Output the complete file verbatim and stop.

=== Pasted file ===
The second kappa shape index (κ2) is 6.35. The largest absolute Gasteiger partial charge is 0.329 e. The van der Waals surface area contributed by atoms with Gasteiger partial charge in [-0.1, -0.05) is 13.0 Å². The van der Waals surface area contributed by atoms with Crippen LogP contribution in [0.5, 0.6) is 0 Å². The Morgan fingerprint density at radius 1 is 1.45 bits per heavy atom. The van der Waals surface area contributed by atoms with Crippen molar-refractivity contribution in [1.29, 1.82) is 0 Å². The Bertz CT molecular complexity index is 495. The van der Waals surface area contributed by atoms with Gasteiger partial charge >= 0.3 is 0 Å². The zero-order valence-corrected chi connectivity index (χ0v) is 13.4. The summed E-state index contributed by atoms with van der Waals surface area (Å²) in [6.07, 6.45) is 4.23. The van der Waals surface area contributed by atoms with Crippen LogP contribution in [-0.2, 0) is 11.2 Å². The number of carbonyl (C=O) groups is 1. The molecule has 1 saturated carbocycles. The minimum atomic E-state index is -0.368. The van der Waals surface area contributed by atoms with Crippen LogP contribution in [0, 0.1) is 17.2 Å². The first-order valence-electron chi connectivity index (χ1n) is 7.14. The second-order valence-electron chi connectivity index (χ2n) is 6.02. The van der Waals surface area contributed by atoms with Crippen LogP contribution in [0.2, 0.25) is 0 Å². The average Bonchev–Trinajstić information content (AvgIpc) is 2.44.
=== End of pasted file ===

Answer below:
The second kappa shape index (κ2) is 6.35. The largest absolute Gasteiger partial charge is 0.329 e. The van der Waals surface area contributed by atoms with Gasteiger partial charge in [-0.1, -0.05) is 13.0 Å². The van der Waals surface area contributed by atoms with Crippen LogP contribution in [0.5, 0.6) is 0 Å². The Morgan fingerprint density at radius 1 is 1.45 bits per heavy atom. The van der Waals surface area contributed by atoms with Crippen molar-refractivity contribution in [1.29, 1.82) is 0 Å². The Bertz CT molecular complexity index is 495. The van der Waals surface area contributed by atoms with Gasteiger partial charge >= 0.3 is 0 Å². The zero-order valence-corrected chi connectivity index (χ0v) is 13.4. The summed E-state index contributed by atoms with van der Waals surface area (Å²) in [6.07, 6.45) is 4.23. The van der Waals surface area contributed by atoms with Crippen LogP contribution in [-0.2, 0) is 11.2 Å². The number of carbonyl (C=O) groups is 1. The molecule has 1 saturated carbocycles. The minimum atomic E-state index is -0.368. The van der Waals surface area contributed by atoms with Crippen LogP contribution in [0, 0.1) is 17.2 Å². The first-order valence-electron chi connectivity index (χ1n) is 7.14. The second-order valence-electron chi connectivity index (χ2n) is 6.02. The van der Waals surface area contributed by atoms with Crippen LogP contribution in [0.2, 0.25) is 0 Å². The average Bonchev–Trinajstić information content (AvgIpc) is 2.44.